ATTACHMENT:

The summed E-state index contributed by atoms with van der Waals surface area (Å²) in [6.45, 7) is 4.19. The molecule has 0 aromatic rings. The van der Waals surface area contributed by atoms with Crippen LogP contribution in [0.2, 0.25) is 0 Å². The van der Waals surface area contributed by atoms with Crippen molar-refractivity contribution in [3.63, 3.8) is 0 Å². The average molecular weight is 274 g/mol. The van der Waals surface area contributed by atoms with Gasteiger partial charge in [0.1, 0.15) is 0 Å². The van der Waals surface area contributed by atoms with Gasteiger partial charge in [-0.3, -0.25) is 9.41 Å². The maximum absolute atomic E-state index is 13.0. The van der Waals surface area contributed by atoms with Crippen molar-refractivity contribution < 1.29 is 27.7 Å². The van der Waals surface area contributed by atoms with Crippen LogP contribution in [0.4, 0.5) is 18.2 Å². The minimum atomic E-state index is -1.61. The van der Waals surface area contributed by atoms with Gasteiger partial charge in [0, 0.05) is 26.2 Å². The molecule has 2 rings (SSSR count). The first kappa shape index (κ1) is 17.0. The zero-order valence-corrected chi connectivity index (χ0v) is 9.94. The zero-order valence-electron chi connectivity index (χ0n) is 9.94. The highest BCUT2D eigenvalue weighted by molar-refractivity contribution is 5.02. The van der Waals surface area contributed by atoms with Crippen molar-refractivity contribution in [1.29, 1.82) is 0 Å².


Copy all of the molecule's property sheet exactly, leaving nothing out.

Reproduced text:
The summed E-state index contributed by atoms with van der Waals surface area (Å²) in [6.45, 7) is 4.19. The molecule has 0 aromatic rings. The van der Waals surface area contributed by atoms with Crippen LogP contribution in [0.2, 0.25) is 0 Å². The van der Waals surface area contributed by atoms with Crippen molar-refractivity contribution in [3.63, 3.8) is 0 Å². The average molecular weight is 274 g/mol. The van der Waals surface area contributed by atoms with Gasteiger partial charge in [0.1, 0.15) is 0 Å². The van der Waals surface area contributed by atoms with Gasteiger partial charge in [-0.3, -0.25) is 9.41 Å². The maximum absolute atomic E-state index is 13.0. The van der Waals surface area contributed by atoms with Crippen molar-refractivity contribution < 1.29 is 27.7 Å². The van der Waals surface area contributed by atoms with Crippen LogP contribution in [0.4, 0.5) is 18.2 Å². The minimum atomic E-state index is -1.61. The van der Waals surface area contributed by atoms with Gasteiger partial charge in [0, 0.05) is 26.2 Å². The molecule has 2 rings (SSSR count). The first kappa shape index (κ1) is 17.0. The zero-order valence-corrected chi connectivity index (χ0v) is 9.94. The zero-order valence-electron chi connectivity index (χ0n) is 9.94. The highest BCUT2D eigenvalue weighted by molar-refractivity contribution is 5.02. The van der Waals surface area contributed by atoms with Crippen molar-refractivity contribution in [1.29, 1.82) is 0 Å².